Anyway, I made amends eventually today. As I was unlocking the buggy once I reached my childminder's, my friend walked past and I did then shout out a hello and apologise for ignoring her as "I wasn't quite sure it was you" (nearly true). We parted on smiley, friendly terms, and she admitted she had seen me too but had thought I looked busy so didn't want to disturb (I was reading an email on my phone, it's true). I have no real idea how much offence was taken though. I'll probably never know either, because, like me, she's one of those people who will keep on smiling even when you've spilled coffee in their lap. Which I have actually done. Twice. Oh dear, she secretly hates me, doesn't she?

Sunday, 20 September 2015

Ten things to expect when renting a holiday home

The Ducks are currently on holiday (sorry, vacation) in Cape Cod, Massachusetts. Not an obvious choice, I know, but it was the furthest place we could think of that would involve sunshine and beaches and balance maximum air mile usage (Drake has a bucket and spade load) with a survivable flight time (seven hours to Boston was only mildly hellish).  Plus the US is really child friendly. As is advisable for any holiday with small children, we're staying in a rented house rather than a hotel. The house is great - traditional shingled exterior, a stone's throw from the beach with a creek out back and a canoe! However, as with every rented house / villa / apartment I've ever stayed in (and I'm going back to my own childhood here), the photos and descriptions on which you make your choice don't quite tell the whole story. Here follows a list of Duck Family holiday home certainties:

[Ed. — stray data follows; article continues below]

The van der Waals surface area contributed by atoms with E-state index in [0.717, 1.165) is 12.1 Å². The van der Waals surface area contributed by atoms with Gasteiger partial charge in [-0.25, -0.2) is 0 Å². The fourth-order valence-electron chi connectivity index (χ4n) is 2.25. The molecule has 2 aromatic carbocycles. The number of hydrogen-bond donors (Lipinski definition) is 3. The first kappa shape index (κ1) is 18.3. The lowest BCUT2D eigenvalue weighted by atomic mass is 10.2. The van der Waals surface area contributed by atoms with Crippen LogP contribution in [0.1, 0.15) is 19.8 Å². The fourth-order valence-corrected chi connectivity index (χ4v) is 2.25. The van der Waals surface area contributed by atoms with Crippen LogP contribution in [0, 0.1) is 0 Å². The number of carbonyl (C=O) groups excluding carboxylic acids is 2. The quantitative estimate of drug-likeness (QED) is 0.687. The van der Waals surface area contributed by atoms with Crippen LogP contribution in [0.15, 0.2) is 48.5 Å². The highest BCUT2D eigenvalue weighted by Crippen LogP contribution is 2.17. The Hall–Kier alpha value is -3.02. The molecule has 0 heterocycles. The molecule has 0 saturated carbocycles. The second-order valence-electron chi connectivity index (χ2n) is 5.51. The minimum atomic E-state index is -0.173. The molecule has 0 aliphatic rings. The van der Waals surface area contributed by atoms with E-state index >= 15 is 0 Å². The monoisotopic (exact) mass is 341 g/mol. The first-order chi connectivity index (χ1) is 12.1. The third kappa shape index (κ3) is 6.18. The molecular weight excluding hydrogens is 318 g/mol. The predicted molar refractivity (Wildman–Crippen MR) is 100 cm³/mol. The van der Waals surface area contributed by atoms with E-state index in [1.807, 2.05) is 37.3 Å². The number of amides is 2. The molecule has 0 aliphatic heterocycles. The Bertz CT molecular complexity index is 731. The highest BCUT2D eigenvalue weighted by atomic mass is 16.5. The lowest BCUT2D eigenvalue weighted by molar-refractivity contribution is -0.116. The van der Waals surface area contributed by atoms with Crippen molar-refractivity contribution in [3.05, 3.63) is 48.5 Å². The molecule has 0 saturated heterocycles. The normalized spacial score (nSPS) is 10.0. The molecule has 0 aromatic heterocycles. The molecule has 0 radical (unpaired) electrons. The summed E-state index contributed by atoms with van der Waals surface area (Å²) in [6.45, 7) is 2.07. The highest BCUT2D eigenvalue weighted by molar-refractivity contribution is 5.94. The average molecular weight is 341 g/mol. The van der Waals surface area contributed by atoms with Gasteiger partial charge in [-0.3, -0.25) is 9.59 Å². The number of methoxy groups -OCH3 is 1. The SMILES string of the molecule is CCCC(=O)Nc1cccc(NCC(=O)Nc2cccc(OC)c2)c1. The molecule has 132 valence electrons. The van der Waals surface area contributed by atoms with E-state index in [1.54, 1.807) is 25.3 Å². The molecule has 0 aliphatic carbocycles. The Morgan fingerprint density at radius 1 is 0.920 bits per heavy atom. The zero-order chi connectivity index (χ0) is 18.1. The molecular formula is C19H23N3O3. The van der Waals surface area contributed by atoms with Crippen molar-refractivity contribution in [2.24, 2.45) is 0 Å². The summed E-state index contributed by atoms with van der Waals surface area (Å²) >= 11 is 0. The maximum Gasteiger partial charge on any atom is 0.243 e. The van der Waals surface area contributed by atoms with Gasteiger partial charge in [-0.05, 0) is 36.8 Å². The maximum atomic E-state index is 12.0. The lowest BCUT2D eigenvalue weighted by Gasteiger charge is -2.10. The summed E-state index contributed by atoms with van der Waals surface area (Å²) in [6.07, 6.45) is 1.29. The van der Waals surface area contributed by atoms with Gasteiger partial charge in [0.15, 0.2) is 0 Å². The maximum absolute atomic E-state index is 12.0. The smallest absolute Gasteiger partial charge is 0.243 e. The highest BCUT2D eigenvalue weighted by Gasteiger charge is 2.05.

1. You'll be slightly creeped out by the unfamiliar, mildly (sometimes very) shabby interior for the first day or two, and spend a lot of time with your feet tucked under you in case a hand reaches out from under the sofa and grabs your ankles or a bug runs up your trouser leg.
  2. The kitchen will be stocked to the gunnels with a hodge podge of gadgets and gizmos that you don't even recognise, let alone need, but it will be devoid of several essential bits of kit that most people use every day. Our house this year has a crab pot and crab claw crackers (to be fair, we are in Cape Cod, seafood capital of the US), a Nutribullet, a capsule coffee maker with no capsules and no indication of what capsules it takes, three Tupperware tub lids (no actual Tupperware) and six chip 'n' dip bowls. It entirely lacks wooden spoons, a functioning potato peeler, sharp knives, a salad bowl, a proper chopping board, egg cups or any form of spatula.
  3. At some stage, the house will be invaded by unwelcome wildlife. In the past we've shared our home with mice (twice actually), a swarm of harvest spiders, giant centipedes, ants, feral cats and, my favourite, a "ghost", which may or may not have actually been one of the rats that lived in the tree outside rummaging through our bins.  My Dad took us to the best places when we were kids...
  4. There will come a point, usually three or four days in, where you sit out on a lounger at dusk, gin and tonic in hand, surrounded by chirping insects, and you'll say "why the hell do we live in the UK?" Then a moth the size of a sparrow will get stuck in your hair and you'll remember why.
  5. The house will contain at least one fundamental design flaw / oversight that will bug you all week. This year it's the lack of a full length mirror anywhere, and a parasol so small that only one person can sit in the shade at a time.